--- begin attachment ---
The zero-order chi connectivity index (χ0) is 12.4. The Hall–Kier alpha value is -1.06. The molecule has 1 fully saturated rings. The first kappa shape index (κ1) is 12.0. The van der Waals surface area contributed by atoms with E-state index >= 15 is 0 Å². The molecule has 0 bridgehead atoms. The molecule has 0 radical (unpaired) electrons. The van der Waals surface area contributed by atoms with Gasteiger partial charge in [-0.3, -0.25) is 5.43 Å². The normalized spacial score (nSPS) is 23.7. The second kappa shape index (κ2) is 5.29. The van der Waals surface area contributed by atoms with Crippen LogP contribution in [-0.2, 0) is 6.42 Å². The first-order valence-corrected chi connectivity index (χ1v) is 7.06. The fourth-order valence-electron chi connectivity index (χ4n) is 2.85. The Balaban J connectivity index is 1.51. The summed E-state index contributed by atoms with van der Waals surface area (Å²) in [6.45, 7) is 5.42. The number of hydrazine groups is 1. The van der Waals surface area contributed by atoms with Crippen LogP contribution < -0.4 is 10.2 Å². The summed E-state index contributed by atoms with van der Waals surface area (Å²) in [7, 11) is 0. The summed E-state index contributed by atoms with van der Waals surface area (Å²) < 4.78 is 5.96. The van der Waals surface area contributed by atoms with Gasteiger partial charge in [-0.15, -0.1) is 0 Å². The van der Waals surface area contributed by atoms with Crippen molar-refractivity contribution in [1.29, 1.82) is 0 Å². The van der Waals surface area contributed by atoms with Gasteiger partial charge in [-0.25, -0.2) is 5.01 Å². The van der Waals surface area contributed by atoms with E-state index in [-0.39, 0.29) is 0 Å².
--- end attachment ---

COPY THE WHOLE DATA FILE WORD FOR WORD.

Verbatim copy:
The zero-order chi connectivity index (χ0) is 12.4. The Hall–Kier alpha value is -1.06. The molecule has 1 fully saturated rings. The first kappa shape index (κ1) is 12.0. The van der Waals surface area contributed by atoms with E-state index >= 15 is 0 Å². The molecule has 0 bridgehead atoms. The molecule has 0 radical (unpaired) electrons. The van der Waals surface area contributed by atoms with Gasteiger partial charge in [-0.3, -0.25) is 5.43 Å². The normalized spacial score (nSPS) is 23.7. The second kappa shape index (κ2) is 5.29. The van der Waals surface area contributed by atoms with Crippen LogP contribution in [-0.2, 0) is 6.42 Å². The first-order valence-corrected chi connectivity index (χ1v) is 7.06. The fourth-order valence-electron chi connectivity index (χ4n) is 2.85. The Balaban J connectivity index is 1.51. The summed E-state index contributed by atoms with van der Waals surface area (Å²) in [6.45, 7) is 5.42. The number of hydrazine groups is 1. The van der Waals surface area contributed by atoms with Crippen LogP contribution < -0.4 is 10.2 Å². The summed E-state index contributed by atoms with van der Waals surface area (Å²) in [7, 11) is 0. The summed E-state index contributed by atoms with van der Waals surface area (Å²) < 4.78 is 5.96. The van der Waals surface area contributed by atoms with Gasteiger partial charge in [-0.15, -0.1) is 0 Å². The van der Waals surface area contributed by atoms with Crippen molar-refractivity contribution in [1.29, 1.82) is 0 Å². The van der Waals surface area contributed by atoms with Gasteiger partial charge in [-0.25, -0.2) is 5.01 Å². The van der Waals surface area contributed by atoms with E-state index in [-0.39, 0.29) is 0 Å².